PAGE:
22nd August 2016
UK dividends are falling further behind the world’s other developed markets, according to the Henderson Global Dividend Index, as cuts from some of the UK’s largest listed companies and, for overseas investors, a falling pound take their toll.
In underlying terms, UK dividends fell 3.3% year on year in the second quarter, the weakest performance in the G7. Standard Chartered, Anglo American, Barclays and WM Morrison were among those who made steep cuts. On a headline basis, the UK’s US$33.7bn total was 7.7% higher year on year, but that was only thanks to very large special dividends from GlaxoSmithKline and Intercontinental Hotels, among others.
Overall, global dividends rose 2.3% on a headline basis, reaching $421.6bn, an increase of $9.7bn year on year. Underlying growth was 1.2%. This is slower than the 3.1% underlying growth seen in the first quarter, partly reflecting Q2 seasonal patterns that give greater weight to slower growing parts of the world, and partly owing to a more muted performance from the US. US dividend growth of 4.6% on an underlying basis was the slowest since 2013, reflecting subdued profit expansion, partly due to the impact of a strong dollar. This US slowdown began late last year but should be considered a normalisation to more sustainable levels of dividend growth after several quarters of double digit increases.
European dividends of $140.2bn made up two-fifths of the global second-quarter total, with two thirds of European dividends being paid during the period. Underlying growth was an impressive 4.1%, particularly considering the large cuts from Deutsche Bank and Volkswagen, which together subtracted 2% from the European total. Indeed, the Netherlands and France saw the second and third fastest growth in the world. Over 80% of Europe’s 2016 dividends have now been paid, highlighting encouraging dividend trends for income investors across a broad number of European sectors and countries.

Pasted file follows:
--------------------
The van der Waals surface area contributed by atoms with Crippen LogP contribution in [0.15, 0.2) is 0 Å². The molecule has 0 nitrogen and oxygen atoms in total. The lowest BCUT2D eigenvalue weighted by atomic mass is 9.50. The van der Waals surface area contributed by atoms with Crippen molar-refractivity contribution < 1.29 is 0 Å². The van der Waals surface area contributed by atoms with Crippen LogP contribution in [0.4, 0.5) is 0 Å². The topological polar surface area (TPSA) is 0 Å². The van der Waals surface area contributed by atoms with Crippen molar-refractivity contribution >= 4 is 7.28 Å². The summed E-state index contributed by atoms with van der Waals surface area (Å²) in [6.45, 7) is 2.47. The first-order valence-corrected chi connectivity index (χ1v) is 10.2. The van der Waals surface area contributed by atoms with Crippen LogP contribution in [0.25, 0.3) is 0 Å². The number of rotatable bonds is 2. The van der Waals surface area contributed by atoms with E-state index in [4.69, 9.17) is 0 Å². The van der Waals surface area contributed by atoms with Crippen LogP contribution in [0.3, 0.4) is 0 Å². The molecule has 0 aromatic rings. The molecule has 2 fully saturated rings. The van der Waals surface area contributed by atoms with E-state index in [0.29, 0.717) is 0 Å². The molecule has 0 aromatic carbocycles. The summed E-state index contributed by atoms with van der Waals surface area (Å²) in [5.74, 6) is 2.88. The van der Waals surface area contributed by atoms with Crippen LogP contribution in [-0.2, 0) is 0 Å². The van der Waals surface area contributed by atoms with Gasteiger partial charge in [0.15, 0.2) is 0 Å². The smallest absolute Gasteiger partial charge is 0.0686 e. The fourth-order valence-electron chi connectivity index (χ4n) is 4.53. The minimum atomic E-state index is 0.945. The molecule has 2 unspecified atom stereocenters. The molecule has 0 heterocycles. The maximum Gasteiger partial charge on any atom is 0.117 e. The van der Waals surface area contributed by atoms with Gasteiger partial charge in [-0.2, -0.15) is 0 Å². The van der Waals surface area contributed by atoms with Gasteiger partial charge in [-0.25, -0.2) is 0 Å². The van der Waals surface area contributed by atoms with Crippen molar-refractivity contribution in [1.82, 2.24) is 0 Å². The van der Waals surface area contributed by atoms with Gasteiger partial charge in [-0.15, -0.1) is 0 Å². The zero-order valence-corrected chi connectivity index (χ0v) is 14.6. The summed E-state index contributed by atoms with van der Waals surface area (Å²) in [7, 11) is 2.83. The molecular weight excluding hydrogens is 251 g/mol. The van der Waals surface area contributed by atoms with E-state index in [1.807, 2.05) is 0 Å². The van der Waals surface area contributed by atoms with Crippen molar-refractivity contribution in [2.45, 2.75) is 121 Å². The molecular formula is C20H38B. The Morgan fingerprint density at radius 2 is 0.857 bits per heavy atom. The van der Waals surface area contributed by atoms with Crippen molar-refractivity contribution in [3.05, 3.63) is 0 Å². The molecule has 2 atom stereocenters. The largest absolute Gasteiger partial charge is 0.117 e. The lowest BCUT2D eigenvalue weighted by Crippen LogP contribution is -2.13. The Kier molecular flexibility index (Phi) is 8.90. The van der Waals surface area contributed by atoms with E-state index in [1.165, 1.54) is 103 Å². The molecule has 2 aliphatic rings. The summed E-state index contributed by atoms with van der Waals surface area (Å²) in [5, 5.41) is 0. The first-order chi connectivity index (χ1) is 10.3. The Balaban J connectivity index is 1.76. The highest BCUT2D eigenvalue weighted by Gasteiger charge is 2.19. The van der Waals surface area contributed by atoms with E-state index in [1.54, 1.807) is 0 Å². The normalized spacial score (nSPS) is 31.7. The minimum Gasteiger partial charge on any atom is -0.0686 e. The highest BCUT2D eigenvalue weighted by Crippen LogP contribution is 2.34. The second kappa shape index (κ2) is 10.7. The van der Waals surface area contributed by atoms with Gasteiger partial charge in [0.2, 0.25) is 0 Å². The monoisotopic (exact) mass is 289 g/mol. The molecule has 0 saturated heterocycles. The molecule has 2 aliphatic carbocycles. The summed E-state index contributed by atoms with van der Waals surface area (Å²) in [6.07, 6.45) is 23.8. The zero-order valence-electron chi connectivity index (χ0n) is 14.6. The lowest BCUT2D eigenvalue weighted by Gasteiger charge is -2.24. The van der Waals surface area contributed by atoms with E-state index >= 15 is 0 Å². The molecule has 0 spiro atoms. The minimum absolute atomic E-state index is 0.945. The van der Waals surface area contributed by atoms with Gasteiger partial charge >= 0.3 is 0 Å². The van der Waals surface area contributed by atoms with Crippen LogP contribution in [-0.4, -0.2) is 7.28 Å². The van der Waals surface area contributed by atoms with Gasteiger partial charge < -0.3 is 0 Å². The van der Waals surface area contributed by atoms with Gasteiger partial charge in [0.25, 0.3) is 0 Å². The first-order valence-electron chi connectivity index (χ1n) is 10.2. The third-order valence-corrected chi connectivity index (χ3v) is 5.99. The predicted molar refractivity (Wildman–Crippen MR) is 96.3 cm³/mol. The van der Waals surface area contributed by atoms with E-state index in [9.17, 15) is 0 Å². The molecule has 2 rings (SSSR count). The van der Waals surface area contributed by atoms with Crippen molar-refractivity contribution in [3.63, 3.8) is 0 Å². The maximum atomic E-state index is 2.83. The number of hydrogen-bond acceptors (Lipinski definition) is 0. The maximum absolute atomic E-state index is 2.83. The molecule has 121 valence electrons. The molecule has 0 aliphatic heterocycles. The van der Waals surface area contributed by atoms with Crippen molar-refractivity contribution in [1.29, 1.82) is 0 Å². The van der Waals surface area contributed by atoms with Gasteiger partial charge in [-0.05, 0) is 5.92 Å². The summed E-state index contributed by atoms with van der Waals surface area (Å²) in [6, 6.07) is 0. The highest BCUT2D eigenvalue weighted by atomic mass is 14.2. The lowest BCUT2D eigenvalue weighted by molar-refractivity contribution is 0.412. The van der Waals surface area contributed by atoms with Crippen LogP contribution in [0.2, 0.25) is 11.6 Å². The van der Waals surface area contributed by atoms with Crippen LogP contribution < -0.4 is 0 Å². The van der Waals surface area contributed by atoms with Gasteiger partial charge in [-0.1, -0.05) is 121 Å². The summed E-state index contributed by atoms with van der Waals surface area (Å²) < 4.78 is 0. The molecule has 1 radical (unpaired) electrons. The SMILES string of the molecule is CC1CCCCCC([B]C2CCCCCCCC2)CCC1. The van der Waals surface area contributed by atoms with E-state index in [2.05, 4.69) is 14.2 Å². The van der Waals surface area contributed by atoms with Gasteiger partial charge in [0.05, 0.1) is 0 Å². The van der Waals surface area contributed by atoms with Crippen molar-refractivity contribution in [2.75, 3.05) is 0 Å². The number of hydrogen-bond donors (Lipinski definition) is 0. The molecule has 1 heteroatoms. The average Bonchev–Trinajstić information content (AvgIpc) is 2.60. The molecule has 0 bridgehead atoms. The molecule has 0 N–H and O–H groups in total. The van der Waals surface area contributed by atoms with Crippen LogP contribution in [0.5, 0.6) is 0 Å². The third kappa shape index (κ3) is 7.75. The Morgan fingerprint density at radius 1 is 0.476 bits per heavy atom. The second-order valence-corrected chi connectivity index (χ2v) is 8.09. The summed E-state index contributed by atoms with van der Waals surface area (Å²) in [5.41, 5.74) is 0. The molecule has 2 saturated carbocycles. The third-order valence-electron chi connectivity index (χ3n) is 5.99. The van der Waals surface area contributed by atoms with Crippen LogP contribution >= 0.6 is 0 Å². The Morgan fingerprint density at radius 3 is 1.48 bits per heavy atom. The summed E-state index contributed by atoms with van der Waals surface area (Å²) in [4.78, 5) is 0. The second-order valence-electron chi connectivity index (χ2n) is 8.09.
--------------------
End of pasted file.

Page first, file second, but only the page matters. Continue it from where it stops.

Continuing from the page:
Elsewhere in the world, Japanese dividend growth was 28.8% in headline terms, but most of this increase was due to the strength of the Japanese currency. In underlying terms, Japanese dividends fell 0.8% as company earnings were depressed by this same factor. Toyota Motor was a case in point, reducing its final dividend by 12% in yen terms and citing the impact of the yen on its profits. Dividends in emerging markets fell sharply year on year, but performed better in Asia-Pacific.
The second half of the year is likely to be weaker than the first, partly because seasonal patterns mean the emphasis shifts slightly towards those parts of the world where dividends are growing more slowly, like emerging markets, Australia, and the UK. As a result of the Q2 trends, Henderson has reduced its forecast for the full year to $1.16 trillion, down from $1.18 trillion. This is equivalent to a headline expansion of 1.1%, or 1.4% on an underlying basis.
Alex Crooke, Head of Global Equity Income at Henderson Global Investors said: “Profit growth remains under pressure in the UK, limiting the potential for companies to increase dividends. Moreover, since the UK’s decision to leave the EU at the end of June, the pound has fallen further on the foreign exchange markets, extending a descent that began in the months running up to the referendum. For overseas investors, that means UK dividends will be worth sharply less, though with many of the UK’s largest companies paying their dividends in dollars, the impact will be less severe than the pound’s devaluation might suggest. What’s more, UK dividends only make up 10% of the global total, so global investors need not be too concerned about their overall portfolio.
“For UK-based investors, of course, the much weaker pound means dividend income coming from abroad is suddenly worth a lot more. Looking globally for income has not only provided UK investors with the opportunity to invest from a larger selection of companies with faster growing dividends than the UK can muster at present, it has also protected them in the short term from the impact of the Brexit vote.
“The shifting fortunes of different parts of the world highlight the value of taking a global approach to income investing. As the US engine of global dividends is slowing down, so Europe is showing encouraging growth.”